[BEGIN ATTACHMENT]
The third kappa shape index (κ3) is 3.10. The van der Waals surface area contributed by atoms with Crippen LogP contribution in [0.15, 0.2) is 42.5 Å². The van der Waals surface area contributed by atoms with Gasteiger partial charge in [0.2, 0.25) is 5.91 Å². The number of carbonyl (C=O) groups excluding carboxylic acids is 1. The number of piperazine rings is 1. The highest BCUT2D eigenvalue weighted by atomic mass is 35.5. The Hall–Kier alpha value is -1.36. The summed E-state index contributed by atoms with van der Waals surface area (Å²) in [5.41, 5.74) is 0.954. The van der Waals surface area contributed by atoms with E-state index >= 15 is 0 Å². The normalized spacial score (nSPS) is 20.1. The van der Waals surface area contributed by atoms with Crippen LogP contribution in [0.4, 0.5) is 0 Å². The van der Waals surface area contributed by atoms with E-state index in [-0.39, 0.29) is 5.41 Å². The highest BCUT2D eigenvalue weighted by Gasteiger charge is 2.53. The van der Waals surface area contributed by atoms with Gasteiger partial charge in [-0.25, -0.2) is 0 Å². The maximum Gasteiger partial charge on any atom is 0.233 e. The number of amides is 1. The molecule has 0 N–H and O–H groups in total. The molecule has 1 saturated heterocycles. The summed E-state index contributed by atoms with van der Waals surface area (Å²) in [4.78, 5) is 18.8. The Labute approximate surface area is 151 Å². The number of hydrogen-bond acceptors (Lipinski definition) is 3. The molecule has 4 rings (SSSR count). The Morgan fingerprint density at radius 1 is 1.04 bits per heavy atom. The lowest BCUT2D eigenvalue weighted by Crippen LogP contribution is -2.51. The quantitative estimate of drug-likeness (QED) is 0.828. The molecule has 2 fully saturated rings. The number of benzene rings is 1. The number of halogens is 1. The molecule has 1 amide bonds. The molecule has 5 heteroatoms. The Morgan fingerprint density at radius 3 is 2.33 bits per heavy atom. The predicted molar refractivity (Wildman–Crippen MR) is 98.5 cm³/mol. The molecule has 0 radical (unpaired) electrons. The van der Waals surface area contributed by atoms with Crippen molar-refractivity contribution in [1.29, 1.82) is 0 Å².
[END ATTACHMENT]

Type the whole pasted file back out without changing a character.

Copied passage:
The third kappa shape index (κ3) is 3.10. The van der Waals surface area contributed by atoms with Crippen LogP contribution in [0.15, 0.2) is 42.5 Å². The van der Waals surface area contributed by atoms with Gasteiger partial charge in [0.2, 0.25) is 5.91 Å². The number of carbonyl (C=O) groups excluding carboxylic acids is 1. The number of piperazine rings is 1. The highest BCUT2D eigenvalue weighted by atomic mass is 35.5. The Hall–Kier alpha value is -1.36. The summed E-state index contributed by atoms with van der Waals surface area (Å²) in [5.41, 5.74) is 0.954. The van der Waals surface area contributed by atoms with E-state index >= 15 is 0 Å². The normalized spacial score (nSPS) is 20.1. The van der Waals surface area contributed by atoms with Crippen LogP contribution in [0.4, 0.5) is 0 Å². The van der Waals surface area contributed by atoms with E-state index in [-0.39, 0.29) is 5.41 Å². The highest BCUT2D eigenvalue weighted by Gasteiger charge is 2.53. The van der Waals surface area contributed by atoms with Gasteiger partial charge in [-0.25, -0.2) is 0 Å². The maximum Gasteiger partial charge on any atom is 0.233 e. The number of amides is 1. The molecule has 0 N–H and O–H groups in total. The molecule has 1 saturated heterocycles. The summed E-state index contributed by atoms with van der Waals surface area (Å²) in [4.78, 5) is 18.8. The Labute approximate surface area is 151 Å². The number of hydrogen-bond acceptors (Lipinski definition) is 3. The molecule has 4 rings (SSSR count). The Morgan fingerprint density at radius 1 is 1.04 bits per heavy atom. The lowest BCUT2D eigenvalue weighted by Crippen LogP contribution is -2.51. The quantitative estimate of drug-likeness (QED) is 0.828. The molecule has 2 fully saturated rings. The number of benzene rings is 1. The number of halogens is 1. The molecule has 1 amide bonds. The molecule has 5 heteroatoms. The Morgan fingerprint density at radius 3 is 2.33 bits per heavy atom. The predicted molar refractivity (Wildman–Crippen MR) is 98.5 cm³/mol. The molecule has 0 radical (unpaired) electrons. The van der Waals surface area contributed by atoms with Crippen molar-refractivity contribution in [1.29, 1.82) is 0 Å².